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Call for papers - Women and gastrointestinal health

Guest Editors

Vivian Wai-Mei Huang, MD, Mount Sinai Hospital, Canada; University of Toronto, Canada
Cynthia Maxwell, MD, Women's College Hospital and Mount Sinai Hospital, University of Toronto, Canada

Submission Status: Open   |   Submission Deadline: 7 March 2025

BMC Gastroenterology invites submissions for the Collection Women and gastrointestinal health. Gastrointestinal disorders often manifest in women with symptoms and progression patterns that differ from those observed in men. Understanding these differences is important for effective diagnosis, treatment, and management strategies tailored to women's needs. This collection aims to highlight the unique aspects of gastrointestinal health in women, including but not limited to physiological differences, hormonal influences, diagnostic challenges, treatment considerations, and psychosocial impacts.

New Content ItemThis Collection supports and amplifies research related to SDG 3: Good Health & Well-Being.

Meet the Guest Editors

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Vivian Wai-Mei Huang, MD, Mount Sinai Hospital, Canada; University of Toronto, Canada

Dr Vivian Huang is an Associate Professor and Clinician investigator in the Division of Gastroenterology at Mount Sinai Hospital and the University of Toronto.  Dr Huang completed medical school and Internal Medicine residency at Queen's University,  followed by a gastroenterology fellowship at the University of Toronto, and an Advanced IBD fellowship at the University of Alberta. She practices P4 (predictive, preventive, personalized, participatory) medicine to optimize maternal, fetal and neonatal outcomes in IBD through clinical innovations in patient and physician education, and e-health strategies.  She developed the Northern Alberta Preconception and Pregnancy in IBD clinical research program and the Mount Sinai Hospital Preconception and Pregnancy in IBD clinical research program in Ontario.  She also created the Multidisciplinary Care in IBD (MCIBD) CME program for clinicians who care for people with IBD.  She received the Crohn’s and Colitis Canada and Pfizer Canada Women in IBD: Emerging Researchers Award  in 2020 and the Canadian Association of Gastroenterology Young Scholar in Quality Innovation Award in 2023 for her work in Pregnancy and IBD management and education.  She is lead author or co-author of over 60 research articles and 2 book chapters, and is one of 2 Canadian committee members of the upcoming Global Consensus Conference: Pregnancy and IBD.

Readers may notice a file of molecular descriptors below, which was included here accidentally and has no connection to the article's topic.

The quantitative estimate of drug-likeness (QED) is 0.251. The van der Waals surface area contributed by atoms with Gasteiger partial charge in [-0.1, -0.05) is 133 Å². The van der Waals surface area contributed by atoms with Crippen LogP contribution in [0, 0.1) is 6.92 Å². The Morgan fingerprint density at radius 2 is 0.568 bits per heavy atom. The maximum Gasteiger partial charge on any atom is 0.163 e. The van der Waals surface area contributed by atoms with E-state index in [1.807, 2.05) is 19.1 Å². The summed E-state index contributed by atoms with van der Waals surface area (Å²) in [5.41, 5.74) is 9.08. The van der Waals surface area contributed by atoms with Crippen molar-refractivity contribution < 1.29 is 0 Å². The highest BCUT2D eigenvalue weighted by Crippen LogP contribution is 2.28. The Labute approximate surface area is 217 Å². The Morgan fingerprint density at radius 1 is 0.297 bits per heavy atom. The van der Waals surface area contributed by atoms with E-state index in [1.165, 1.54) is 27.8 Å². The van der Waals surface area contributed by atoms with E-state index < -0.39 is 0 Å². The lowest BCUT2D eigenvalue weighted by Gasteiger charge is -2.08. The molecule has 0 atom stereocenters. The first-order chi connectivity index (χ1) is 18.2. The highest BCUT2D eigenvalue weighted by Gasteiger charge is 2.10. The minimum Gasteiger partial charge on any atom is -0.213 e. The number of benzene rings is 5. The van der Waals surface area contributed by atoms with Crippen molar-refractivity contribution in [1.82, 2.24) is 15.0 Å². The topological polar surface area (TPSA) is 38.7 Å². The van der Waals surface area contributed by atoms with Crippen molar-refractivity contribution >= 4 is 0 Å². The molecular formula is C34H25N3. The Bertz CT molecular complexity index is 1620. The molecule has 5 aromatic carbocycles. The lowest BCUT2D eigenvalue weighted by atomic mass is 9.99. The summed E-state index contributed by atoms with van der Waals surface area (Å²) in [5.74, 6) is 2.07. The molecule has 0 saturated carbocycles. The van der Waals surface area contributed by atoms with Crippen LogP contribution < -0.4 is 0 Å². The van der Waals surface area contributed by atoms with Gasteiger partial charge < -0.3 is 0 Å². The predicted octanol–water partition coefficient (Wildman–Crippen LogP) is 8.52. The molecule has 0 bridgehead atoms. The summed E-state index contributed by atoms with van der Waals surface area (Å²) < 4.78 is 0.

Cynthia Maxwell, MD, Women's College Hospital and Mount Sinai Hospital, University of Toronto, Canada

Dr Cynthia Maxwell (pronouns she/her) is a Maternal Fetal Medicine Specialist as well as an Obesity Medicine Specialist at Mount Sinai Hospital and Women’s College Hospital, Toronto. She is a Professor of Obstetrics and Gynaecology at the Temerty Faculty of Medicine, University of Toronto. Her clinical and research interests are focused on disorders of pregnancy with an emphasis on pregnancies affected by obesity, malignancy, and gastrointestinal disorders including inflammatory bowel diseases. Her leadership interests focus on health systems transformation, health equity and health care access.